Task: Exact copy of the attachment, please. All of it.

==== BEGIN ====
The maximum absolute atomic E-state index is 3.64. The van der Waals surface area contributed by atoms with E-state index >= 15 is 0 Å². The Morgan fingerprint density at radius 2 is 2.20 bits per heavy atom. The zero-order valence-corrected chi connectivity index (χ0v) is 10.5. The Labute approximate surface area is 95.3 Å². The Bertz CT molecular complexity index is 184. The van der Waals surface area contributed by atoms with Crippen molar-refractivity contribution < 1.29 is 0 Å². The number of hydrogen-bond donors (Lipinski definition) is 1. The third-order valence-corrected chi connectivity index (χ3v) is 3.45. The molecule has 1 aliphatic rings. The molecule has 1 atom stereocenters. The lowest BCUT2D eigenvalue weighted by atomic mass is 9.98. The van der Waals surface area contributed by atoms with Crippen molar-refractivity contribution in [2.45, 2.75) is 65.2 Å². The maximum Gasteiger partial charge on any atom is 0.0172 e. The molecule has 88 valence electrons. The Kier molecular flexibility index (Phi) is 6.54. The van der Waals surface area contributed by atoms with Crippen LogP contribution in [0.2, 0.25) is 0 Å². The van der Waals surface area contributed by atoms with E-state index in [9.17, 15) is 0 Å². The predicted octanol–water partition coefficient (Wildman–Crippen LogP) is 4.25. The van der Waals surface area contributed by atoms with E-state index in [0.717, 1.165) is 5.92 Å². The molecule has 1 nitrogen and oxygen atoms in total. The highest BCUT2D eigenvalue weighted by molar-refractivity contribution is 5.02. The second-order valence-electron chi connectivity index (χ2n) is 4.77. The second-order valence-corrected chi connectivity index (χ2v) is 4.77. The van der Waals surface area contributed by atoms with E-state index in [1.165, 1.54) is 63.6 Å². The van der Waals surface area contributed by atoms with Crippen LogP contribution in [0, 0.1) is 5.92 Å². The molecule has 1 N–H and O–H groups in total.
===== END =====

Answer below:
The maximum absolute atomic E-state index is 3.64. The van der Waals surface area contributed by atoms with E-state index >= 15 is 0 Å². The Morgan fingerprint density at radius 2 is 2.20 bits per heavy atom. The zero-order valence-corrected chi connectivity index (χ0v) is 10.5. The Labute approximate surface area is 95.3 Å². The Bertz CT molecular complexity index is 184. The van der Waals surface area contributed by atoms with Crippen molar-refractivity contribution < 1.29 is 0 Å². The number of hydrogen-bond donors (Lipinski definition) is 1. The third-order valence-corrected chi connectivity index (χ3v) is 3.45. The molecule has 1 aliphatic rings. The molecule has 1 atom stereocenters. The lowest BCUT2D eigenvalue weighted by atomic mass is 9.98. The van der Waals surface area contributed by atoms with Crippen molar-refractivity contribution in [2.45, 2.75) is 65.2 Å². The maximum Gasteiger partial charge on any atom is 0.0172 e. The molecule has 88 valence electrons. The Kier molecular flexibility index (Phi) is 6.54. The van der Waals surface area contributed by atoms with Crippen LogP contribution in [0.2, 0.25) is 0 Å². The van der Waals surface area contributed by atoms with E-state index in [9.17, 15) is 0 Å². The predicted octanol–water partition coefficient (Wildman–Crippen LogP) is 4.25. The van der Waals surface area contributed by atoms with E-state index in [0.717, 1.165) is 5.92 Å². The molecule has 1 nitrogen and oxygen atoms in total. The highest BCUT2D eigenvalue weighted by molar-refractivity contribution is 5.02. The second-order valence-electron chi connectivity index (χ2n) is 4.77. The second-order valence-corrected chi connectivity index (χ2v) is 4.77. The van der Waals surface area contributed by atoms with E-state index in [1.165, 1.54) is 63.6 Å². The van der Waals surface area contributed by atoms with Crippen LogP contribution in [0, 0.1) is 5.92 Å². The molecule has 1 N–H and O–H groups in total.